circular has come at an appropriate time. It will provide much needed respite to business entities and taxpayers, who are already facing the onslaught of slowdown in business and tightening of liquidity conditions. It is expected that at least 30 per cent of cases will be covered by this circular. It will enable the appellate and judicial authorities to focus on high-value litigation and clear the massive backlog of pending cases. Next, let us turn to some of the key points of the circular and their implications for taxpayers.
What is tax effect?
The term ‘tax effect' means the difference between the tax on the total income assessed and the tax that would have been chargeable had such total income been reduced by the amount of income in respect of the issues against which appeal is intended to be filed. 'Tax effect' includes surcharge and cess. In cases where returned loss is reduced or assessed as income, the tax effect would include notional tax on disputed additions.
Implications of ITAT–Ahmedabad’s ruling
As mentioned above, the ITAT Ahmedabad, in the case of ITO vs. Dinesh Patel (ITA No. 1398/Ahd/2004), disposed of approximately 628 appeals in which the tax effect was less than Rs 50 lakh. It ruled that it does not have slightest hesitation in holding that the concession extended by the CBDT
not only applies to appeals filed in the future but equally to those pending for disposal currently.
It held that the circular dated August 8, 2019 is not a standalone circular. It is to be read in conjunction with the CBDT
circular no. 3 of 2018 (and subsequent amendments to it). All it does is replace paragraphs three and five of the said circular. Further, it noted that all other portions of circular no. 3 of 2018 have remained intact.
It referred to para 13 of circular no. 3 of 2018, which remains intact. This para reads as follows: “This Circular will apply to SLPs/ appeals/ cross objections/ references to be filed henceforth in SC/HCs/Tribunal and it shall also apply retrospectively to pending SLPs/ appeals/ cross objections/references. Pending appeals below the specified tax limits in para 3 above may be withdrawn/not pressed.”
Retrospective applicability may be for older cases too
As circular no. 3 of 2018 was in supersession of the earlier circular no. 21 of 2015, it is a complete code in itself, except for the amendments made in clauses 3 and 5 by the recent circular of 2019. As such, based on the interpretation of the Ahmedabad Tribunal’s ruling, it can be inferred that all pending matters for earlier periods even before 2018 shall also be eligible to claim the benefit of the enhanced limit. It is worth noting that the main appeal decided by the ITAT Ahmedabad in the case of ITO vs. Dinesh Patel was for assessment year 1998-99. While ruling on this, the ITAT observed as follows: “The lead case before us is an appeal filed over fifteen years ago by the Income Tax Officer and it deals with an assessment year which pertains to a period over twenty years ago. Yet, the matter had not reached finality and the revenue’s challenge to the relief granted by the Commissioner (Appeals) had remained undecided. That is nothing but prolonged agony of uncertainty to taxpayers.”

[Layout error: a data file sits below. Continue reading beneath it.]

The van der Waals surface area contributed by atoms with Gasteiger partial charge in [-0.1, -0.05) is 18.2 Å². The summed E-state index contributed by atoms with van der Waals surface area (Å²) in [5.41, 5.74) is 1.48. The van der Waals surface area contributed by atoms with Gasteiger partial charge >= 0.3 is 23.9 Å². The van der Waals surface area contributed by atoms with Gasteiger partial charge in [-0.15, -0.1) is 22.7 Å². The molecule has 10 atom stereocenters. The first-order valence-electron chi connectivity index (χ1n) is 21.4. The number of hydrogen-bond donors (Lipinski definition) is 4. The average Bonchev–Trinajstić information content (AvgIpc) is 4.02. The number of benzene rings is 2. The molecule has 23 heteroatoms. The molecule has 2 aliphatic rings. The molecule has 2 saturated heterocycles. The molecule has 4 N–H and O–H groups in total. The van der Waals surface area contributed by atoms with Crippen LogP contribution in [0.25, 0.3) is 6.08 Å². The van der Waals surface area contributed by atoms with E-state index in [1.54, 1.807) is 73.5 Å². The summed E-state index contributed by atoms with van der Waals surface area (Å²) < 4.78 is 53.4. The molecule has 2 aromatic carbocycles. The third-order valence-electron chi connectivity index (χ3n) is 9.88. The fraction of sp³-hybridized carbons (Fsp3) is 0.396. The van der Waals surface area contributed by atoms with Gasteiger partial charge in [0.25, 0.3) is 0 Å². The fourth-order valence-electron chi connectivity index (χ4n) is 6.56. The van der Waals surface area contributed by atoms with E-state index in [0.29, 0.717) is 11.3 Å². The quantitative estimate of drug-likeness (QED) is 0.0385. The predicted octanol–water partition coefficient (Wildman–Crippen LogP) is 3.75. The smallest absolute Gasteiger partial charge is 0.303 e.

However, no official clarification has been issued by the CBDT on retrospective applicability.
Tax effect to exclude interest and penalty
In case the chargeability of interest is the issue under dispute, the amount of interest shall be the tax effect. In case of penalty orders, the tax effect will mean quantum of penalty deleted or reduced in the order to be appealed against.
In case of composite orders
It has been clarified in the recent circular that in the case of a composite order of any High Court or appellate authority which involves more than one assessment year and common issues in more than one assessment year, no appeal shall be filed in respect of assessment year or years in which the tax effect is less than the monetary limit. In cases where the composite order involves more than one assessee, each assessee is to be dealt with separately.
The above provision was also there in the earlier circular and the above provision regarding composite orders is in consonance with the earlier provisions and provides for distinct determination of tax effect for each year in case of composite orders.
SC’s quashing of SLPs is encouraging
In a welcome and swift move, even the Supreme Court, in a few matters vide its various rulings, has dismissed Special Leave Petitions (SLPs) filed by the income-tax department, wherein the tax effect was less than Rs 2 crore.
Thus, the above developments will dramatically reduce pending direct tax
litigation and improve the business environment. This coupled with the scheme for indirect tax disputes settlement, which will become operative shortly, will result in a new era of swift resolution of tax disputes and the end of multi-stage, never-ending litigation.
The writer is founder, RSM India